stories like this one about the Sinaloa cartel using Chicago as a major distribution hub for heroin and other drugs--and it could have been written anytime in the last few years, or in the early 1980s for that matter, though it would have been about Columbia rather than Mexico, and Miami rather than Chicago. Change a few names, but the drug wars story remains the same.
A couple of course members brought up Portugal's own post-war-on-drugs policies. If you subscribe to the New Yorker, you can read a good piece from October 2011. A free introduction that summarizes current policy is here. Also last year, Forbes had a very short summary of the positive results. A paper from the UC Berkeley economics department finds a positive correlation between decriminalization in Portugal and both homicide and drug mortality rates relative to other European Union countries." One small sign of a growing left-right consensus against the war on drugs is a study of the effects of Portugal's decriminalization policy for the Cato Institute--a right-wing think tank--by left-wing civil liberties blogger Glenn Greenwald. One of the stronger criticisms of the studies of decriminalization, including of Greenwald's, can be found on Barack Obama's White House website.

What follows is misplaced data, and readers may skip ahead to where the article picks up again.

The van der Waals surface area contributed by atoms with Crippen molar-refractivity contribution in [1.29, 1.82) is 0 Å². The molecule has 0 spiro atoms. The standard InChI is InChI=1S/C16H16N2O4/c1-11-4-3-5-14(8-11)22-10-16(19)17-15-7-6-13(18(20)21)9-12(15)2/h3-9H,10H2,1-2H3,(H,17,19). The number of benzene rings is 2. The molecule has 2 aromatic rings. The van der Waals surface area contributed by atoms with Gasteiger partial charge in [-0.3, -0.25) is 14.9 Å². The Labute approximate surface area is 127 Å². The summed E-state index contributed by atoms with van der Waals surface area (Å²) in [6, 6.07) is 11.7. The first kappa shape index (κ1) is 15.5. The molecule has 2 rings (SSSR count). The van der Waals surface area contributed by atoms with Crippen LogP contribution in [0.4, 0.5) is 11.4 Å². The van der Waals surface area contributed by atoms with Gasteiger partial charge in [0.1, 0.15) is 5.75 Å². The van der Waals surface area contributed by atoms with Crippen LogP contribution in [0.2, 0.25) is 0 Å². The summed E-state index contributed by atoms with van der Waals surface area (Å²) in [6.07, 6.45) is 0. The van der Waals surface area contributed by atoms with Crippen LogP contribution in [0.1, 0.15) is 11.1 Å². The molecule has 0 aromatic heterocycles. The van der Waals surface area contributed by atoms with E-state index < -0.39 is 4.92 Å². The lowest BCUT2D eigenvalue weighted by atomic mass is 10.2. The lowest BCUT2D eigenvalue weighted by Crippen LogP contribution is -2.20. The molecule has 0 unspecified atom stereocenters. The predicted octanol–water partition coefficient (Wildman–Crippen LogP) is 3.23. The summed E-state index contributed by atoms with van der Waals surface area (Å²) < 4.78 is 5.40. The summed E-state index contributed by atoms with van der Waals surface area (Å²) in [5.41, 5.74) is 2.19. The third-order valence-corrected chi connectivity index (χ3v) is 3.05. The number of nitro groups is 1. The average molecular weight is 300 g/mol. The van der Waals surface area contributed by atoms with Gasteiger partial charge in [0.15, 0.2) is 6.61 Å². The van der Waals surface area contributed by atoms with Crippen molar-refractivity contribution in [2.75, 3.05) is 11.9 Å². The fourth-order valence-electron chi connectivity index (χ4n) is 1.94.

Thursday, December 13, 2012
Sunday, November 11, 2012
"When War Comes Home." In it, New York Times columnist Nicholas Kristof tells the story of a horrific random murder committed by a returned vet. Here an apparent case of PTSD may have been caused by a physical brain injury suffered by Staff Sgt Dwight L. Smith, pictured here, and that went untreated. It's a story worth reading in part for confirmation of some of our discussions and also for a sense of the ongoing currency of the problem.